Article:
There is no doubt that technology has made life easier in many respects, but it has also created a new range of opportunities for criminals can get their hands on your hard-earned cash. With more companies allowing employees to use their personal devices in the workplace, a cyberattack on your business could also lead to your private data being compromised.

Hardly a week goes by without news of a major security breach involving an online service provider, but despite this a surprising number of people still fail to take their online security seriously. A recent report found that Spain was one of the five most vulnerable countries in Europe when it comes to cybercrime, so it pays to take precautions to prevent both you and your business from becoming a victim.


With an increasing number of services moving online, it’s tempting to use the same easy-to-remember password over and over again across a range of websites. Astonishingly, during 2016 almost one in five people used 123456 as a password.

Even if you use very strong passwords for those sites you feel are most vulnerable but, in order to save time, repeatedly use a very simple password elsewhere. This can provide criminals an easy way to gather compromising information about you, as accessing one site then provides them entry to others.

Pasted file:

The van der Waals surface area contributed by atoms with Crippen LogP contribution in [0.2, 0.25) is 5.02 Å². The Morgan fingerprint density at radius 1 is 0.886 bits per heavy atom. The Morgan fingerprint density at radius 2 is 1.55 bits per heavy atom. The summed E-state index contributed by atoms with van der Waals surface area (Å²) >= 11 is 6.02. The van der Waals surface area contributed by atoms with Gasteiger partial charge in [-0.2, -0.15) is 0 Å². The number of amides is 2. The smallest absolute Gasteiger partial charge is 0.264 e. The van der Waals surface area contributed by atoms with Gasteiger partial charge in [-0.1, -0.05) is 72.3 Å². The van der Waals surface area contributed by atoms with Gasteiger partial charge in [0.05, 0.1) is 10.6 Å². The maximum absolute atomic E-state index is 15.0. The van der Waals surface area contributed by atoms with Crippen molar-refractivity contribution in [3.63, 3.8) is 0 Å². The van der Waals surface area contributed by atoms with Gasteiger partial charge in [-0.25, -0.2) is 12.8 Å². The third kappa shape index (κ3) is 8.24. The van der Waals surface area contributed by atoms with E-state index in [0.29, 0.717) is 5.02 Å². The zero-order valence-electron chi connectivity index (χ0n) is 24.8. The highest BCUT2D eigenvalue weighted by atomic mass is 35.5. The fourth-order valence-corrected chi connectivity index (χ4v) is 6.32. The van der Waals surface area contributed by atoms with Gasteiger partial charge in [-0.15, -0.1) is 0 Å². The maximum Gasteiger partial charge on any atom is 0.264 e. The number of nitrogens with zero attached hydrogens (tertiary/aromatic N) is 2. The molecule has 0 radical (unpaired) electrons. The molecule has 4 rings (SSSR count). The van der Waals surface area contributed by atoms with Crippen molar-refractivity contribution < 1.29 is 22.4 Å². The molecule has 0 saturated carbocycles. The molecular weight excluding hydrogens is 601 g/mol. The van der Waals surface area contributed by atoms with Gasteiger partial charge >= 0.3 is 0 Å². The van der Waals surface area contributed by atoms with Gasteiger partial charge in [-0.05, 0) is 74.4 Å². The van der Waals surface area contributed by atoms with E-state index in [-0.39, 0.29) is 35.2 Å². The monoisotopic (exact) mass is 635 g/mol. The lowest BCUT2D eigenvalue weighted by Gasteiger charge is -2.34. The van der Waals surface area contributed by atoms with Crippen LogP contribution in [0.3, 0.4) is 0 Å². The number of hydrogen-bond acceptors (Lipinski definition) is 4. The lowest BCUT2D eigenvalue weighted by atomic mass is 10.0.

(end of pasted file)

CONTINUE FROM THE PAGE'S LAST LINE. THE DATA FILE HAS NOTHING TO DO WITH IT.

Many websites ask a number of seemingly innocent security questions to enable users to gain access in the event that they forget their passwords, but information such as your mother’s maiden name, the name of your first pet or the name of the street where you grew up can often provide a criminal with a starting point from which to steal your identity.


In order to fill in the gaps in their knowledge, some cybercriminals will engage in “social engineering” by calling you on the telephone and using what little information they have to attempt to convince you that they represent your bank or credit card company. Always remember that no financial institution will ever ask for your password or to provide account details over the phone. Nor will they ever ask you to transfer money to a new account as a precaution against fraud.

If your personal or business data has been compromised, employing a firm that specializes in digital forensics can help track down the source of the breach as the first step to taking legal action and recovering any losses. Although many such crimes are motivated by sheer financial greed, it isn’t unknown for some criminals to seek to obtain personal information for other purposes, such as blackmail or industrial espionage, so finding out who is responsible is especially important.

The personal information you enter into a website as a password is not going to have legal implications, so there is no reason to use the real maiden name of your mother or even your exact date of birth. Should such a site ever be compromised, you can rest assured that any such information that falls into the hands of criminals will be of no use to them.